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The National Center for Biotechnology Information (NCBI) Reference Sequence (RefSeq) database is a collection of annotated genomic, transcript and protein sequence records derived from data in public sequence archives and from computation, curation and collaboration (http://www.ncbi.nlm.nih.gov/refseq/). We report here on growth of the mammalian and human(More)
Effective use of the human and mouse genomes requires reliable identification of genes and their products. Although multiple public resources provide annotation, different methods are used that can result in similar but not identical representation of genes, transcripts, and proteins. The collaborative consensus coding sequence (CCDS) project tracks(More)
Advances in semiconductor technology have let microprocessors integrate more than a 100 million transistors on a single chip. The Alpha 21364 microprocessor uses 152 million transistors to integrate an Alpha 21264 processor core, a 1.75-Mbyte second-level cache, cache coherence hardware, two memory controllers, and a multiprocessor router on a single die,(More)
The RefSeq project at the National Center for Biotechnology Information (NCBI) maintains and curates a publicly available database of annotated genomic, transcript, and protein sequence records (http://www.ncbi.nlm.nih.gov/refseq/). The RefSeq project leverages the data submitted to the International Nucleotide Sequence Database Collaboration (INSDC)(More)
The Consensus Coding Sequence (CCDS) project (http://www.ncbi.nlm.nih.gov/CCDS/) is a collaborative effort to maintain a dataset of protein-coding regions that are identically annotated on the human and mouse reference genome assemblies by the National Center for Biotechnology Information (NCBI) and Ensembl genome annotation pipelines. Identical annotations(More)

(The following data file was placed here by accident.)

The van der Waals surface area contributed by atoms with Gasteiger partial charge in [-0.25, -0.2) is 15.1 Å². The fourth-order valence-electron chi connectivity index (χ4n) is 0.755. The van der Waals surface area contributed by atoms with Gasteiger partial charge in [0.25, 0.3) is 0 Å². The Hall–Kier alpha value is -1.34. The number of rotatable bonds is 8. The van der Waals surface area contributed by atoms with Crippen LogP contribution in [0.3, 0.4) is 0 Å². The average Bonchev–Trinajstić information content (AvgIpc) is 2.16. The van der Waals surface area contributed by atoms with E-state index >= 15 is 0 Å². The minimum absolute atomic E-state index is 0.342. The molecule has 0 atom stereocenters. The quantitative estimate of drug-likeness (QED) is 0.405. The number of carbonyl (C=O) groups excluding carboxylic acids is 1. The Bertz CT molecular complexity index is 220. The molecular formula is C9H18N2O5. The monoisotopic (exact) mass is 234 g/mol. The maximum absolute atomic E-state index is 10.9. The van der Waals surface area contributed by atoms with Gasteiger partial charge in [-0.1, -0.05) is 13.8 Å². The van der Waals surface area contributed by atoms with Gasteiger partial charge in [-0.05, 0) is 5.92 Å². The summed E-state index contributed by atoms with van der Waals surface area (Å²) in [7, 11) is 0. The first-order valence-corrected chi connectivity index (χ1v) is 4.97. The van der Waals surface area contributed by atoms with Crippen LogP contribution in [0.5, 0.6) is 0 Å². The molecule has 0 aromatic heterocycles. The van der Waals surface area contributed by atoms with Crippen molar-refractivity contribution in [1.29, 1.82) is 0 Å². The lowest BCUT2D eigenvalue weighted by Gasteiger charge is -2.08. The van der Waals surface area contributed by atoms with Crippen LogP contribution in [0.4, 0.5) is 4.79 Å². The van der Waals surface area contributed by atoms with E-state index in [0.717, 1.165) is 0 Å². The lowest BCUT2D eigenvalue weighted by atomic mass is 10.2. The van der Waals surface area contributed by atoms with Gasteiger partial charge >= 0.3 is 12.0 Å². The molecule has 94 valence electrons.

Interconnection networks usually consist of a fabric of interconnected routers, which receive packets arriving at their input ports and forward them to appropriate output ports. Unfortunately, network packets moving through these routers are often delayed due to conflicting demand for resources, such as output ports or buffer space. Hence, routers typically(More)
We have a new view of the time behavior of the inner solar corona via the extensive soft X-ray observations of Yohkoh. These show many forms of expansion of coronal material, ranging from highly collimated structures (jets) to large-scale evacuations ("dimmings") of the diffuse corona. We review these effects, emphasizing those probably related to CMEs, and(More)
Since its start, the Mammalian Gene Collection (MGC) has sought to provide at least one full-protein-coding sequence cDNA clone for every human and mouse gene with a RefSeq transcript, and at least 6200 rat genes. The MGC cloning effort initially relied on random expressed sequence tag screening of cDNA libraries. Here, we summarize our recent progress(More)
[1] We present the results of an investigation of the sequence of events from the Sun to the Earth that ultimately led to the 88 major geomagnetic storms (defined by minimum Dst 100 nT) that occurred during 1996–2005. The results are achieved through cooperative efforts that originated at the Living with a Star (LWS) Coordinated DataAnalysis Workshop (CDAW)(More)
[1] Seventy-nine major geomagnetic storms (minimum Dst 100 nT) observed in 1996 to 2004 were the focus of a ‘‘Living with a Star’’ Coordinated Data Analysis Workshop (CDAW) in March 2005. In nine cases, the storm driver appears to have been purely a corotating interaction region (CIR) without any contribution from coronal mass ejection-related material(More)